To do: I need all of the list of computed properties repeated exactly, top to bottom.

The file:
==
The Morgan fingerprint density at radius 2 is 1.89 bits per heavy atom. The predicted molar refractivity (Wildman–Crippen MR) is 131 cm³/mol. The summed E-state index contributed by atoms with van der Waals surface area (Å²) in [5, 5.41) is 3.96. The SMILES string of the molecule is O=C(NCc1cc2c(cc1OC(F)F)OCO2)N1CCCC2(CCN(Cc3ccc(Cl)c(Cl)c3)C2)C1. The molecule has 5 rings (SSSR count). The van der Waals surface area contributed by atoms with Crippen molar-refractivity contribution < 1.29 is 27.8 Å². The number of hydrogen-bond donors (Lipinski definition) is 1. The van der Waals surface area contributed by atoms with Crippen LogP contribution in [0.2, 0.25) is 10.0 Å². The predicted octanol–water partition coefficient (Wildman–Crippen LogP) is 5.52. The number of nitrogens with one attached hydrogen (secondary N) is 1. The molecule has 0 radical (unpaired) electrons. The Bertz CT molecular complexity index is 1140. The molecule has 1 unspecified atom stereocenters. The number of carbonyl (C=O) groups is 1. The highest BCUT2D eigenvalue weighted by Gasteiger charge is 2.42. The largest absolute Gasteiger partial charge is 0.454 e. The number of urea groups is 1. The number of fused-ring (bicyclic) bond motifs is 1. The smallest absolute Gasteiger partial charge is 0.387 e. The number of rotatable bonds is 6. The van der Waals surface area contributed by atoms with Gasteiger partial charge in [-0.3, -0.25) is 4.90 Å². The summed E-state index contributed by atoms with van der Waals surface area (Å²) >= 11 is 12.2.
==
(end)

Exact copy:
The Morgan fingerprint density at radius 2 is 1.89 bits per heavy atom. The predicted molar refractivity (Wildman–Crippen MR) is 131 cm³/mol. The summed E-state index contributed by atoms with van der Waals surface area (Å²) in [5, 5.41) is 3.96. The SMILES string of the molecule is O=C(NCc1cc2c(cc1OC(F)F)OCO2)N1CCCC2(CCN(Cc3ccc(Cl)c(Cl)c3)C2)C1. The molecule has 5 rings (SSSR count). The van der Waals surface area contributed by atoms with Crippen molar-refractivity contribution < 1.29 is 27.8 Å². The number of hydrogen-bond donors (Lipinski definition) is 1. The van der Waals surface area contributed by atoms with Crippen LogP contribution in [0.2, 0.25) is 10.0 Å². The predicted octanol–water partition coefficient (Wildman–Crippen LogP) is 5.52. The number of nitrogens with one attached hydrogen (secondary N) is 1. The molecule has 0 radical (unpaired) electrons. The Bertz CT molecular complexity index is 1140. The molecule has 1 unspecified atom stereocenters. The number of carbonyl (C=O) groups is 1. The highest BCUT2D eigenvalue weighted by Gasteiger charge is 2.42. The largest absolute Gasteiger partial charge is 0.454 e. The number of urea groups is 1. The number of fused-ring (bicyclic) bond motifs is 1. The smallest absolute Gasteiger partial charge is 0.387 e. The number of rotatable bonds is 6. The van der Waals surface area contributed by atoms with Gasteiger partial charge in [-0.3, -0.25) is 4.90 Å². The summed E-state index contributed by atoms with van der Waals surface area (Å²) >= 11 is 12.2.